It is rumored that Georgia O'Keeffe liked to paint in the nude in her studio at Lake George during the summer. Natalie Goldberg likes to write in noisy cafes. And Frank Lloyd Wright was known to procrastinate on his drawings until hours before his client was scheduled to arrive.
Each individual should find the working conditions and rhythms that suit their needs and temperament. Ideally these conditions allow for both poles of the spectrum: optimum discipline and good work habits and, at the same time, free experimentation and play. The ultimate aim is to create inner and outer conditions that allow for a free movement of attention; to transcend the ordinary mind and the reactive emotions. A student of mine, a former engineer, once referred to his own conditioning -- which impeded his creativity -- as "the subtle and pervasive tyranny of systematized thought."
Photographer Paul Caponigro views the artistic process of creation as a means of "calling forth a higher consciousness.... Techniques are essential, but their use is in assisting to liberate an attention that is above the intellect. This attention can be kept alive during the entire process, enabling the photographer to make more pertinent decisions and discoveries ... The total process involves both shaping of photo emulsions and the shaping of internal attitudes; and the goal is to keep the techniques in the service of that which is beyond the ego."
Isn't the real question posed by the creative process whether we can work toward liberating an attention that is above the intellect -- a global awareness that embraces thought, feeling, and sensation, and that helps bring us into a deeper relationship with ourselves and the materials? This seems integral to our work. We wish to be present; we wish to call forth our higher nature; and we wish to place the artistic process of creation in the service of that which is beyond the ego.
One of the most beautiful book titles that has ever crossed my path is Jean Giono's The Joy of Man's Desiring. Say these words out loud. Feel their clarity as they roll off your tongue, feel their sheer poetry, their resonant meaning, and what they evoke. The sharp poignancy of our passion and longing. The beauty of human striving. The impeccable ardor of knowing what we truly want, what we aim for, arising from deep within. The force of our wish.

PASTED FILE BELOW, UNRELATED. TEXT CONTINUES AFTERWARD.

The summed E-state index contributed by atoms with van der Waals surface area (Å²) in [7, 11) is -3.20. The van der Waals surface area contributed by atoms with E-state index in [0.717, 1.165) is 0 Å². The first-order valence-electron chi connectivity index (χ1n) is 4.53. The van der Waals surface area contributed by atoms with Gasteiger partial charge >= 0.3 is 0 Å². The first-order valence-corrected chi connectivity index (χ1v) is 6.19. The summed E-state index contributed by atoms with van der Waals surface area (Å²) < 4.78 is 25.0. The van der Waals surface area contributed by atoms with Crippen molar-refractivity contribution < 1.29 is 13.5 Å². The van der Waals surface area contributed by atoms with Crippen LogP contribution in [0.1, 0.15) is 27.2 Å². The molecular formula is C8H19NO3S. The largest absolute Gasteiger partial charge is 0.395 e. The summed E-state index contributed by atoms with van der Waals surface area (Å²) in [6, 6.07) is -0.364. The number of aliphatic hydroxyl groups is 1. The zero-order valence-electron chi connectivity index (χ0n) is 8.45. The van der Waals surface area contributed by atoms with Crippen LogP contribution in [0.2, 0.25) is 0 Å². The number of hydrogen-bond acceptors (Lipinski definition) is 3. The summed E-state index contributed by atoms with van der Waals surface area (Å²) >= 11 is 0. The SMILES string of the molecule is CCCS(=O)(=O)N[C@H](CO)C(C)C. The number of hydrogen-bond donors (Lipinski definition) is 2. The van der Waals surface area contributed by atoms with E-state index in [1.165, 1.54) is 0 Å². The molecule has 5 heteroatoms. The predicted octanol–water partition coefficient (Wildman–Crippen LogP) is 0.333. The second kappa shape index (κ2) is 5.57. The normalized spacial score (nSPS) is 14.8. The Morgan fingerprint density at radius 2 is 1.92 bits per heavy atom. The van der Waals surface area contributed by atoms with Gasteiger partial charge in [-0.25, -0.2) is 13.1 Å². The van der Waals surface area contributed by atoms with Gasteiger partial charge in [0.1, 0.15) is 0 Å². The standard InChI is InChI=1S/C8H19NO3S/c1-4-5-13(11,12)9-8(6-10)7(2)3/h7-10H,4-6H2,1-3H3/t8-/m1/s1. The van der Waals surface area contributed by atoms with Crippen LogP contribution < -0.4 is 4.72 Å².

Artists must carry their vision, allow it to swell and expand, let it rise from within, seed their materials, and nurture the growing results of their endeavors, their desiring. Works of art are born, not made. They grow from the living moment. We embrace the fullness of the process by deepening our relationship to the materials at hand as we keep alive our longing. We ask the materials to conform, and shape them according to our intent and desires. They respond with ease or resistance, at different times, depending on the relationship between our wishes and their inherent nature, their possibilities and limitations.
We also listen to the materials. Where do they want to go, where do they want to take us? Each medium contains its own unique language. Our ideas, our themes can be influenced by the materials themselves and by the process. We listen to ourselves, to our evolving response to the work, and relate to the materials in a constant reciprocal unfolding. It goes on -- it is, as we are, in ongoing movement and change. It is life itself.
Reprinted with permission of the publisher, Beyond Words.
The Widening Stream: The Seven Stages Of Creativity
by David Ulrich.
Life itself can be approached as a creative challenge, through the medium of whatever we do on a daily basis, whether it be painting a picture or cooking a meal. In THE WIDENING STREAM, author David Ulrich gracefully illustrates the series of stages encountered on every creative journey, regardless of the form of expression. Using the stream as a metaphor, Ulrich takes readers from the moment of inspiration to completion, helping us navigate the joys and frustrations inherent in the process.
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David Ulrich has taught hundreds of classes and workshops on photography, creativity, and visual perception nationwide for over twenty-five years. He has served on the faculty of several universities. As a photographer and writer, his work has been published in numerous books and journals including Aperture, Parabola, Manoa, and Sierra Club publications. David's photographs have been exhibited internationally in one person and group exhibitions, including the Smithsonian Museum in Washington, D.C.